Write a lot. I spent the entire 90s writing bad fiction. 5 bad novels. Dozens of bad stories. But I learned to handle massive rejection. And how to put two words together. In my head, I won the Pulitzer Prize. But in my hand, over 100 rejection letters.

Read a lot. You can’t write without first reading. A lot. When I was writing five bad novels in a row, I would read all day long whenever I wasn’t writing (I had a job as a programmer, which I would do for about five minutes a day because my programs all worked and I just had to “maintain” them). I read everything I could get my hands on.

Read before you write. Before I write every day, I spend 30-60 minutes reading high quality short stories, poetry, or essays. Books by Denis Johnson, Miranda July, David Foster Wallace, Ariel Leve, William Vollmann, Raymond Carver, etc. All the writers are in the top 1/1000 of 1% of writers. It has to be at that level, or else it won’t lift up your writing at all.

Coffee. I go through three cups at least before I even begin to write. No coffee, no creativity.

Break the laws of physics. There’s no time in text. Nothing has to go in order. Don’t make it nonsense. But don’t be beholden to the laws of physics. This post on my personal blog is an example.

Be honest. Tell people the stuff they all think but nobody ever says. Some people will be angry you let out the secret. But most people will be grateful. Otherwise, you aren’t delivering value. Be the little boy in The Emperor Wears No Clothes. If you can’t do this, don’t write.

Don’t hurt anyone. This goes against the above rule. But I never like to hurt people. And I don’t respect people who get pageviews by breaking this rule. Don’t be a bad guy. Was Buddha a Bad Father? — another one from my blog — addresses this.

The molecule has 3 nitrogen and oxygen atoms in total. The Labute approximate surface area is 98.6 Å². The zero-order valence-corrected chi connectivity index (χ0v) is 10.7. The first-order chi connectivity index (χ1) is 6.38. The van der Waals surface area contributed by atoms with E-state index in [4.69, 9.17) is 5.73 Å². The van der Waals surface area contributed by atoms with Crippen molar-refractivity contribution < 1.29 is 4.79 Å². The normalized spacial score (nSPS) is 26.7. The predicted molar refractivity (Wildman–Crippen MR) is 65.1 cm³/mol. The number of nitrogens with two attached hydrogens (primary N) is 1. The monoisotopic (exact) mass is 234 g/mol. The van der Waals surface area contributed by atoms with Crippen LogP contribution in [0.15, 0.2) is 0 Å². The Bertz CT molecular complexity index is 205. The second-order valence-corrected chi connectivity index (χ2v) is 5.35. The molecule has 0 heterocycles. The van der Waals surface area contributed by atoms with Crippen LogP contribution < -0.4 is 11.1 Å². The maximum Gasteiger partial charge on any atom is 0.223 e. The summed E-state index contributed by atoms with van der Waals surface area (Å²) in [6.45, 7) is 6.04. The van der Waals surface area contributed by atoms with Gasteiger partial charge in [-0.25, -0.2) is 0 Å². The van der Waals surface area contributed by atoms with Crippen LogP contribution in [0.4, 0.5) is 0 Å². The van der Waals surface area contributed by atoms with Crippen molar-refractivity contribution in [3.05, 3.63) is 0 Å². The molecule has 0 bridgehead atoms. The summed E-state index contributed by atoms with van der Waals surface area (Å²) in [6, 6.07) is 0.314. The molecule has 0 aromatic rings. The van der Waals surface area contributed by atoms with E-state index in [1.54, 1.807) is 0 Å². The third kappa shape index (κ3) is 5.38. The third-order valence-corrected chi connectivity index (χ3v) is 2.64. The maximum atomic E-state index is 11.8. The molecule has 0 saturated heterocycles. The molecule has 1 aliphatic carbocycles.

Don’t be afraid of what people think. For each single person you worry about, deduct 1% in quality from your writing. Everyone has deductions. I have to deduct about 10% right off the top. Maybe there’s 10 people I’m worried about. Some of them are evil people. Some of them are people I just don’t want to offend. So my writing is only about 90% of what it could be. But I think most people write at about 20% of what it could be. Believe it or not, clients, customers, friends, family — they’ll love you more if you are honest with them. So we all have our boundaries. But try this: for the next ten things you write, tell people something that nobody knows about you.

Be opinionated. Most people I know have strong opinions about at least one or two things. Write about those. Nobody cares about all the things you don’t have strong opinions on. Barry Ritholz told me the other day he doesn’t start writing until he’s angry about something. That’s one approach. Barry and I have had some great writing fights because sometimes we’ve been angry at each other.

Have a shocking title. I blew it the other day. I wanted to title this piece “How I torture women” but I settled for “I’m guilty of torture.” I wimped out. But I have some other fun ones. Like “is it bad I wanted my first kid to be aborted” (which the famous Howard Lindzon cautioned me against). Don’t forget that you are competing against a trillion other pieces of content out there. So you need a title to draw people in. Else you lose.